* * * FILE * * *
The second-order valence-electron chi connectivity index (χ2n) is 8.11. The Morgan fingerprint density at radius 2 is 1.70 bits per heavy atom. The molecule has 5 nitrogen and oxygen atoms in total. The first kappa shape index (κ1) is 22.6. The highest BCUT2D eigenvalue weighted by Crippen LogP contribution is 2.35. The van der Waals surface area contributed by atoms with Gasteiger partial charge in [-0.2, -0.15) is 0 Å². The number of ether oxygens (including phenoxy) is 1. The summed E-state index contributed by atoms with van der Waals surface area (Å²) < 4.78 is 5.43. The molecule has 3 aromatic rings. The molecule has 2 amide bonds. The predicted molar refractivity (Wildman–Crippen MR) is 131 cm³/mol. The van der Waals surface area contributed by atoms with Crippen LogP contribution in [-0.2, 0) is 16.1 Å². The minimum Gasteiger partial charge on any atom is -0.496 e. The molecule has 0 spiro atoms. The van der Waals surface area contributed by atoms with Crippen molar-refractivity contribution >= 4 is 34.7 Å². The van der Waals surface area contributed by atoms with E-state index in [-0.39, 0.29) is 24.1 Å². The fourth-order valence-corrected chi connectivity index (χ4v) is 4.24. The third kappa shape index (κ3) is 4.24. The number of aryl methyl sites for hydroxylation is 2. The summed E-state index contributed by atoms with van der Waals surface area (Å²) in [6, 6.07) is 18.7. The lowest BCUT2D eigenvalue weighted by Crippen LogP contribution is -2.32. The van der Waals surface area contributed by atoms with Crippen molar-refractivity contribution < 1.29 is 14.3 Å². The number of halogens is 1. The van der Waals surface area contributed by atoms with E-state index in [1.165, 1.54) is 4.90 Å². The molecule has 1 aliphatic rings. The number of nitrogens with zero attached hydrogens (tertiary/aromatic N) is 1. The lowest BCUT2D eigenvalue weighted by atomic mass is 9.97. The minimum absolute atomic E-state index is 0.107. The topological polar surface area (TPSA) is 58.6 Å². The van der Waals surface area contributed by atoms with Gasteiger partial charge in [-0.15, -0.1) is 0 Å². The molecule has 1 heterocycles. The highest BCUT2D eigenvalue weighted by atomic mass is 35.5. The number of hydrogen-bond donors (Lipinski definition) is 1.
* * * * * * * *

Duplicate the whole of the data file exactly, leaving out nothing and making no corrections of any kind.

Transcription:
The second-order valence-electron chi connectivity index (χ2n) is 8.11. The Morgan fingerprint density at radius 2 is 1.70 bits per heavy atom. The molecule has 5 nitrogen and oxygen atoms in total. The first kappa shape index (κ1) is 22.6. The highest BCUT2D eigenvalue weighted by Crippen LogP contribution is 2.35. The van der Waals surface area contributed by atoms with Gasteiger partial charge in [-0.2, -0.15) is 0 Å². The number of ether oxygens (including phenoxy) is 1. The summed E-state index contributed by atoms with van der Waals surface area (Å²) < 4.78 is 5.43. The molecule has 3 aromatic rings. The molecule has 2 amide bonds. The predicted molar refractivity (Wildman–Crippen MR) is 131 cm³/mol. The van der Waals surface area contributed by atoms with Crippen LogP contribution in [-0.2, 0) is 16.1 Å². The minimum Gasteiger partial charge on any atom is -0.496 e. The molecule has 0 spiro atoms. The van der Waals surface area contributed by atoms with Crippen molar-refractivity contribution >= 4 is 34.7 Å². The van der Waals surface area contributed by atoms with E-state index in [-0.39, 0.29) is 24.1 Å². The fourth-order valence-corrected chi connectivity index (χ4v) is 4.24. The third kappa shape index (κ3) is 4.24. The number of aryl methyl sites for hydroxylation is 2. The summed E-state index contributed by atoms with van der Waals surface area (Å²) in [6, 6.07) is 18.7. The lowest BCUT2D eigenvalue weighted by Crippen LogP contribution is -2.32. The van der Waals surface area contributed by atoms with Crippen molar-refractivity contribution < 1.29 is 14.3 Å². The number of halogens is 1. The van der Waals surface area contributed by atoms with E-state index in [1.165, 1.54) is 4.90 Å². The molecule has 1 aliphatic rings. The number of nitrogens with zero attached hydrogens (tertiary/aromatic N) is 1. The lowest BCUT2D eigenvalue weighted by atomic mass is 9.97. The minimum absolute atomic E-state index is 0.107. The topological polar surface area (TPSA) is 58.6 Å². The van der Waals surface area contributed by atoms with Gasteiger partial charge in [-0.15, -0.1) is 0 Å². The molecule has 1 heterocycles. The highest BCUT2D eigenvalue weighted by atomic mass is 35.5. The number of hydrogen-bond donors (Lipinski definition) is 1.